The Medicare Part D prescription drug benefit has helped improve the affordability of medications for people with Medicare. Yet Part D enrollees can face relatively high out-of-pocket costs because the Part D benefit does not have a hard cap on out-of-pocket spending. This analysis presents the latest data on out-of-pocket drug spending among Medicare Part D enrollees without low-income subsidies who have costs above the catastrophic coverage threshold.
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The Medicare Part D program provides an outpatient prescription drug benefit to older adults and people with long-term disabilities in Medicare who enroll in private plans. This analysis provides the latest data about Medicare Part D coverage and costs in 2019 and trends over time, including enrollment, premiums, cost sharing, and participation in the low-income subsidy program.
New Analysis Compares Prescription Drug Spending and Use Across Large Employer Plans, Medicare, and Medicaid
As policymakers debate how to address the high cost of prescription drugs, a new KFF analysis compares data on prescription drug spending and use across large employer plans, Medicare Part D and Medicaid, and provides context for policy discussions about different approaches to curb rising drug costs that would affect…
How Does Prescription Drug Spending and Use Compare Across Large Employer Plans, Medicare Part D, and Medicaid?
Prescription drug costs are a pressing concern for both consumers and policymakers. This analysis compares prescription drug spending and use in large private employer plans, Medicare Part D, and Medicaid, based primarily on claims data by payer, which does not account for rebates.
Medicare Part D spending on insulin increased 840 percent between 2007 and 2017, far outpacing growth in the number of beneficiaries using insulin therapy, according to a new KFF analysis. The findings come at a time when the cost of prescription drugs is a major focus for policymakers in Washington,…
The price of insulin, used by people with both Type 1 and Type 2 diabetes to control blood glucose levels, has come under increasing scrutiny as policymakers grapple with rising drug costs. This data note finds spending on insulin by Medicare and beneficiaries enrolled in private Part D drug plans has increased sharply between 2007 and 2017.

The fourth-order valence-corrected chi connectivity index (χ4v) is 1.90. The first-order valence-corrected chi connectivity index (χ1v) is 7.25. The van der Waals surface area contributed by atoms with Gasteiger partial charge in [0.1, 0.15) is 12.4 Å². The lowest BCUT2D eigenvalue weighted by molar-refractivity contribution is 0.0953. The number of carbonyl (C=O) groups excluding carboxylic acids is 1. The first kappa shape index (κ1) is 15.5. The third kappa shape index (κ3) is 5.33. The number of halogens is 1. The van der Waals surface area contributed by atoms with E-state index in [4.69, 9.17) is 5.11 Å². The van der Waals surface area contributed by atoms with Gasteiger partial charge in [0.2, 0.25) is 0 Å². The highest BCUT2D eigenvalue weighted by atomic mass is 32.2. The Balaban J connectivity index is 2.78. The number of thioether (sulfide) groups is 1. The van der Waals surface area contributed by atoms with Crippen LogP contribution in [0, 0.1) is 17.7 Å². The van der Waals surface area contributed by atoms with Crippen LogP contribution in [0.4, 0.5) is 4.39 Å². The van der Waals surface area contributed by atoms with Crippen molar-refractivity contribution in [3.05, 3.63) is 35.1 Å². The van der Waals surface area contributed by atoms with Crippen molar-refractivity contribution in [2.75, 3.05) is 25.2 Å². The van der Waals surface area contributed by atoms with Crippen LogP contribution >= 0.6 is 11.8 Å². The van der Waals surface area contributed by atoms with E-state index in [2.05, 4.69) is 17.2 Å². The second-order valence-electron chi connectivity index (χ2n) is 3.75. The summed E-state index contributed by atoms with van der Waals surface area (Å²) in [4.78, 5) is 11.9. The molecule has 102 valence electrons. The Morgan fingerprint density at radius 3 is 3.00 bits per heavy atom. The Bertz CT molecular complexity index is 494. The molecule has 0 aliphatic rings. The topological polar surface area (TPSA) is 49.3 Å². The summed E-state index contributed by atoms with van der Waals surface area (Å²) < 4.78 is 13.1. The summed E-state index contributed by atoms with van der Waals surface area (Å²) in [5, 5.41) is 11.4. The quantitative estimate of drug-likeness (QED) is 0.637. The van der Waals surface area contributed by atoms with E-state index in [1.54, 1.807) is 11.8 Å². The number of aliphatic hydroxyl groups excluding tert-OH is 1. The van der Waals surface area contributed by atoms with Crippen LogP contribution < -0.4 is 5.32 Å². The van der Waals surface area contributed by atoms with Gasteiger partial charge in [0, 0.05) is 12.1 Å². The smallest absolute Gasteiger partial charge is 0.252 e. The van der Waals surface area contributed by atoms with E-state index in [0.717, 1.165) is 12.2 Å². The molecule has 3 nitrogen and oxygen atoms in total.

Poll: Nearly 1 in 4 Americans Taking Prescription Drugs Say It’s Difficult to Afford Their Medicines, including Larger Shares Among Those with Health Issues, with Low Incomes and Nearing Medicare Age
As the Trump Administration and Congress weigh policy options to address high prescription drug prices, a fourth of people taking prescription drugs (24%) and seniors taking drugs (23%) say it is difficult for them to afford their medications, the latest KFF Health Tracking Poll finds. The groups most likely to report difficulties affording their…
With increased national attention towards prescription drug costs, this poll examines the public’s experiences with prescription medicine and their views on current policy proposals brought forth by congressional lawmakers and the Trump administration, including international reference pricing, transparency in drug advertisements, and negotiations with drug companies. The survey also dives into the attitudes and experiences of adults, 65 and older – a group that is more likely to report taking prescription medication and shopped for prescription drug coverage.
This issue brief provides an overview of Medicare, the health insurance program for people ages 65 and over and younger people with long-term disabilities. The brief review the characteristics of people on Medicare, what Medicare covers, benefit gaps and supplemental coverage, beneficiaries’ out-of-pocket health care spending, program spending and financing, payment and delivery system reform, and issues for the future of Medicare.
Medicare Part D has helped to make prescription drugs more affordable for people with Medicare, yet many beneficiaries continue to face high out-of-pocket costs for their medications. Specialty tier drugs are a particular concern for Part D enrollees in this context. This analysis draws on data from Medicare’s Plan Finder website to calculate expected annual 2019 out-of-pocket costs for 30 specialty tier drugs used to treat four health conditions—cancer, hepatitis C, multiple sclerosis, and rheumatoid arthritis.